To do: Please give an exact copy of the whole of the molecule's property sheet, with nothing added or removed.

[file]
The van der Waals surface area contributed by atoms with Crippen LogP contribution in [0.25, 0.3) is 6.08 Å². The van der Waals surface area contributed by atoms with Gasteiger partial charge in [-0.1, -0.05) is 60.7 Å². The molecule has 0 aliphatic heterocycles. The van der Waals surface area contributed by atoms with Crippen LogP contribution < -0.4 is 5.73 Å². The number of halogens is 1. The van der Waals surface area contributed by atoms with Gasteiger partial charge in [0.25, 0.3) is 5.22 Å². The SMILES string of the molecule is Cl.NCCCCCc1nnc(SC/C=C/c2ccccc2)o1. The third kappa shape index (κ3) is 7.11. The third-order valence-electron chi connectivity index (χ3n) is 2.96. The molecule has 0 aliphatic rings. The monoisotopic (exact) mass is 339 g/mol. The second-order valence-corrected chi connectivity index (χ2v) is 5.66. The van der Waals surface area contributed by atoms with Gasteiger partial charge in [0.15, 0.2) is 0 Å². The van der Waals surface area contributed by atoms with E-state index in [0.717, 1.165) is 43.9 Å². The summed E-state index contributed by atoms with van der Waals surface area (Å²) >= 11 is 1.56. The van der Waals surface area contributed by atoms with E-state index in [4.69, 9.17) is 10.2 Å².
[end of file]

The van der Waals surface area contributed by atoms with Crippen LogP contribution in [0.25, 0.3) is 6.08 Å². The van der Waals surface area contributed by atoms with Gasteiger partial charge in [-0.1, -0.05) is 60.7 Å². The molecule has 0 aliphatic heterocycles. The van der Waals surface area contributed by atoms with Crippen LogP contribution < -0.4 is 5.73 Å². The number of halogens is 1. The van der Waals surface area contributed by atoms with Gasteiger partial charge in [0.25, 0.3) is 5.22 Å². The SMILES string of the molecule is Cl.NCCCCCc1nnc(SC/C=C/c2ccccc2)o1. The third kappa shape index (κ3) is 7.11. The third-order valence-electron chi connectivity index (χ3n) is 2.96. The molecule has 0 aliphatic rings. The monoisotopic (exact) mass is 339 g/mol. The second-order valence-corrected chi connectivity index (χ2v) is 5.66. The van der Waals surface area contributed by atoms with Gasteiger partial charge in [0.15, 0.2) is 0 Å². The van der Waals surface area contributed by atoms with E-state index in [0.717, 1.165) is 43.9 Å². The summed E-state index contributed by atoms with van der Waals surface area (Å²) >= 11 is 1.56. The van der Waals surface area contributed by atoms with E-state index in [4.69, 9.17) is 10.2 Å².